Given the severe health and economic consequences of air pollution for seniors, senior citizen and clean air advocates say that it is unjustifiable that the EPA is advancing policies that will increase air pollution. A key example, according to the advocates, is the EPA's recently proposed change to the New Source Review program. Under these changes, 17,000 refineries, chemical plants, pulp and paper mills, and power plants will be allowed to pollute more without installing modern-day pollution control technologies. The advocates also cited the Bush administration's so-called "Clear Skies" initiative, which would allow power plants to emit more smog- and soot-forming pollution, as well as more mercury, over a longer period of time than permitted under current law.
Environment California and NRDC pointed to the EPA's use of a twisted cost-benefit methodology when evaluating whether a given public health protection is worthwhile. This "alternative" formula assumes the life of a person 65 years of age or older is worth as little as 63 percent of that of a younger person. The new cost-benefit assumptions were proposed by the White House's Office of Management and Budget and were included in the justification for reducing public health protections in the administration's air pollution bill introduced in Congress last month. The bill proposed to exempt power plants, the largest industrial source of air pollution, from key Clean Air Act requirements, and would delay the dates when areas would be required to come into attainment with national air quality standards. (For more information on this issue, click here.)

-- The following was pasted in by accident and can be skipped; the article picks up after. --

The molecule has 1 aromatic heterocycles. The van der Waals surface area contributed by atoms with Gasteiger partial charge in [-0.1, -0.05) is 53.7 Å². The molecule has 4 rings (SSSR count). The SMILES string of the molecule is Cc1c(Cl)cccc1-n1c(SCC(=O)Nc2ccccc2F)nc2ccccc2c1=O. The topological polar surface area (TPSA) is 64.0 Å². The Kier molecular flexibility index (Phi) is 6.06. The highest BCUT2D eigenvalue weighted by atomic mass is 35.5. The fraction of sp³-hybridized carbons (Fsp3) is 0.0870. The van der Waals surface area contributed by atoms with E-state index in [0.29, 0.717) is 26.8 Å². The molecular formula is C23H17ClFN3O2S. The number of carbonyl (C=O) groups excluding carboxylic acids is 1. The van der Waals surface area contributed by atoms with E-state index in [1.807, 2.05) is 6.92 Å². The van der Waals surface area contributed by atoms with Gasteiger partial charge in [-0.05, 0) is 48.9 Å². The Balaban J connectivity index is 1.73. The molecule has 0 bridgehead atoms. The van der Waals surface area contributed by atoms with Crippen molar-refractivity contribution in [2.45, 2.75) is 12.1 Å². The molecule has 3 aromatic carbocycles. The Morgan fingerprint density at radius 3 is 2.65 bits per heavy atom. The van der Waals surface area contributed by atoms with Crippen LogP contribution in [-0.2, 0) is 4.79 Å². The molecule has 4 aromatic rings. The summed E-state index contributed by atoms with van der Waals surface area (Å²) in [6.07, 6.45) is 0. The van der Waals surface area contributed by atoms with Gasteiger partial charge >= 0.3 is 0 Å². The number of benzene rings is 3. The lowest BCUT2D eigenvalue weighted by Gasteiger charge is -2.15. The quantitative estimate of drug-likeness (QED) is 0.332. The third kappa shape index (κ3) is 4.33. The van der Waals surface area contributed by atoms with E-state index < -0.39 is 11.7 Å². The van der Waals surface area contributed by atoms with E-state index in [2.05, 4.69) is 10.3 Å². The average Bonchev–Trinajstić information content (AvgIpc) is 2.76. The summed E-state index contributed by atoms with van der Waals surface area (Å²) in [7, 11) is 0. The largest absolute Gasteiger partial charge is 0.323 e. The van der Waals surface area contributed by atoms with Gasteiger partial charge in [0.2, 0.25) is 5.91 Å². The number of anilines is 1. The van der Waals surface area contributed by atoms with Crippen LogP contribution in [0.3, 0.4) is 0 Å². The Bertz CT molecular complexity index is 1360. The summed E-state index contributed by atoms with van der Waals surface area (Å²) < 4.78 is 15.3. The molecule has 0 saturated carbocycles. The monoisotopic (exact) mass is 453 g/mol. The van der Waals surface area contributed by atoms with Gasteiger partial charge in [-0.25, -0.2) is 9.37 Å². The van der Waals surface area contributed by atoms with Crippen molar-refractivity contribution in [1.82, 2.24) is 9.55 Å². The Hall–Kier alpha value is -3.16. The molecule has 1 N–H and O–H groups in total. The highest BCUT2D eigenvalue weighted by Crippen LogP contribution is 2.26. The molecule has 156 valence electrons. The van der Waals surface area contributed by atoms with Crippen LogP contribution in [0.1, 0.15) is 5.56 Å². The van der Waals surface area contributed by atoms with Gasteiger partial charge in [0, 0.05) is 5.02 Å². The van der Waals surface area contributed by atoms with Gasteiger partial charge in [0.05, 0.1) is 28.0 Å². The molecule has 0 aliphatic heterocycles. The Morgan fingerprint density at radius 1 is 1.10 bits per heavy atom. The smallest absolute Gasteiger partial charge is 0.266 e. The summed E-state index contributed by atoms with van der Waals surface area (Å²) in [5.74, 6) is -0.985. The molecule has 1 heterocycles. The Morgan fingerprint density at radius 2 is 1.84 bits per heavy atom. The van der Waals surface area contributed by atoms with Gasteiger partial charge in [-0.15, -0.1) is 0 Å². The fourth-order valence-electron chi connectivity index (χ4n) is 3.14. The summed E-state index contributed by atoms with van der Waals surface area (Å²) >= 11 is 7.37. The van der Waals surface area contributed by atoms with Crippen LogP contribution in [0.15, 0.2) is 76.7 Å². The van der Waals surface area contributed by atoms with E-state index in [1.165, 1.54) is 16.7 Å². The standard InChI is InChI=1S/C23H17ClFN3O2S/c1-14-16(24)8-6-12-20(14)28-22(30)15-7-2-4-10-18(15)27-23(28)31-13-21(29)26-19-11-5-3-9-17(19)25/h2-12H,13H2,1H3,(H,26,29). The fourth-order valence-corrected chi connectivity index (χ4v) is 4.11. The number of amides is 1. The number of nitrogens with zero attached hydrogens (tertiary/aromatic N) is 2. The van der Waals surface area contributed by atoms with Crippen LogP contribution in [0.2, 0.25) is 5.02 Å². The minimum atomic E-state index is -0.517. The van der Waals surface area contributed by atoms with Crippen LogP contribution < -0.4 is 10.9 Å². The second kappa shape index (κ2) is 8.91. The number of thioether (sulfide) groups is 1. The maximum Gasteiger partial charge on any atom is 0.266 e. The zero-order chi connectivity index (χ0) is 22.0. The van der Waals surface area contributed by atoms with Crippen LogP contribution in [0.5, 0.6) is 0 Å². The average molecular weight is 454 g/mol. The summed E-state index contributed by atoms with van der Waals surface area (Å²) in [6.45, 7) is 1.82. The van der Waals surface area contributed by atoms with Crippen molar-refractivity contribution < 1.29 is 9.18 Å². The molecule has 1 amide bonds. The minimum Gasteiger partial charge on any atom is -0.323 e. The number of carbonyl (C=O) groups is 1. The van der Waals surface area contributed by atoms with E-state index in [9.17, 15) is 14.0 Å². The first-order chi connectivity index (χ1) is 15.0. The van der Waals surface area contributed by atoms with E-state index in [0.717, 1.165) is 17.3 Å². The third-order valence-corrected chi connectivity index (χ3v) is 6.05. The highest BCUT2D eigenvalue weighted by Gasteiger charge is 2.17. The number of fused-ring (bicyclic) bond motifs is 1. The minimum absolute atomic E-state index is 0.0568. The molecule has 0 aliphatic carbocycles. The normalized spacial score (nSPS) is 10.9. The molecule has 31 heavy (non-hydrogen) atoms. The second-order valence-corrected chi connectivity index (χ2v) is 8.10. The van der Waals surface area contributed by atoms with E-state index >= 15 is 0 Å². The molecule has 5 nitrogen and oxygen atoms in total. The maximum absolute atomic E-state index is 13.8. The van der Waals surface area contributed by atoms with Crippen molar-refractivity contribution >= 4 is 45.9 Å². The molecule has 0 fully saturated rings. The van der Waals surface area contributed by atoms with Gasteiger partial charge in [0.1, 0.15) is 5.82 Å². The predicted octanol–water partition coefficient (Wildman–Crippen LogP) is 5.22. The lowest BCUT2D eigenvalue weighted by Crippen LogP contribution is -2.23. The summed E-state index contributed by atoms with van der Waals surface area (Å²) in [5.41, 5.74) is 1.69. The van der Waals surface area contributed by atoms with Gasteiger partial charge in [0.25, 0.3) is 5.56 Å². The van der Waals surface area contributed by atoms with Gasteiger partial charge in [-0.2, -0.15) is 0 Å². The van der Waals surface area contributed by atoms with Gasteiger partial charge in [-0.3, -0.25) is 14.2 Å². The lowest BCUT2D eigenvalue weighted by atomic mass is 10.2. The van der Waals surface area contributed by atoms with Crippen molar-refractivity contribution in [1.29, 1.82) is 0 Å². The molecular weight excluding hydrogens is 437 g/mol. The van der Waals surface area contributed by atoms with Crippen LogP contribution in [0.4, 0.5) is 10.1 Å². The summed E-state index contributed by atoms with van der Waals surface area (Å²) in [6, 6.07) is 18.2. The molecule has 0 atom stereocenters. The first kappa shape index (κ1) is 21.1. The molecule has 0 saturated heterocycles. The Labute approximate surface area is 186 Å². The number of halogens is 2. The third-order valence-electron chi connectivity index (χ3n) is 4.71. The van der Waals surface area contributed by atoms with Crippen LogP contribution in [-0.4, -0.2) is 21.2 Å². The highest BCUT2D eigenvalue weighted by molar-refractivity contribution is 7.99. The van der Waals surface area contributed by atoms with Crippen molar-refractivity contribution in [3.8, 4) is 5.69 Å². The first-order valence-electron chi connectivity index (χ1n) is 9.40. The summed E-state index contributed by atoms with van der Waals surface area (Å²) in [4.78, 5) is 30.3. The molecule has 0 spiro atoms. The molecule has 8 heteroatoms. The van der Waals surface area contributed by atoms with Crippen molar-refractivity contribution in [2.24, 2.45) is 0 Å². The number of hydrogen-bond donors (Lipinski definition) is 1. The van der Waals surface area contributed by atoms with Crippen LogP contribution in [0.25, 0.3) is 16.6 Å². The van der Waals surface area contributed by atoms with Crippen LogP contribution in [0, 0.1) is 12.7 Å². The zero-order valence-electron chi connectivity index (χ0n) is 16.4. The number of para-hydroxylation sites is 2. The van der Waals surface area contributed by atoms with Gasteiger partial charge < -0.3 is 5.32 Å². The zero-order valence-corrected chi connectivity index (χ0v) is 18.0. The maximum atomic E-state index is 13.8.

"It's unconscionable to relax public health protections using a calculation that a senior citizen's life is worth 63 percent of a younger American's," said Jim Dawson of the Gray Panthers. "The Bush administration's fuzzy math adds up to a giveaway to polluting industries in the form of weaker environmental protections for all Americans."
Environment California, NRDC, Gray Panthers and a number of other environmental and seniors organizations urged the EPA to drop its proposed changes to the NSR rules, publicly renounce the agency's support for the president's air pollution plan, and reverse its practice of discounting the lives of seniors and other air pollution victims.
The Natural Resources Defense Council is a national, non-profit organization of scientists, lawyers and environmental specialists dedicated to protecting public health and the environment. Founded in 1970, NRDC has more than 550,000 members nationwide, served from offices in New York, Washington, Los Angeles and San Francisco.
Environment California, the new home of CALPIRG's environmental work, draws on 30 years of experience in tackling our state's worst environmental problems. Our professional staff combines independent research, practical ideas and tough-minded advocacy to overcome the opposition of powerful special interests and win real results for California's environment. CALPIRG, the California Public Interest Research Group, is part of a network of state-based public interest advocacy groups. More information is available through our website.
Gray Panthers is an intergenerational advocacy organization. Our issues include universal health care, jobs with a living wage and the right to organize, preservation of Social Security, affordable housing, access to quality education, economic justice, environment, peace and challenging ageism, sexism, racism.
Related NRDC Pages
April 1, 2003, Cheapening the Value Of Life: The Bush Administration's Death Discount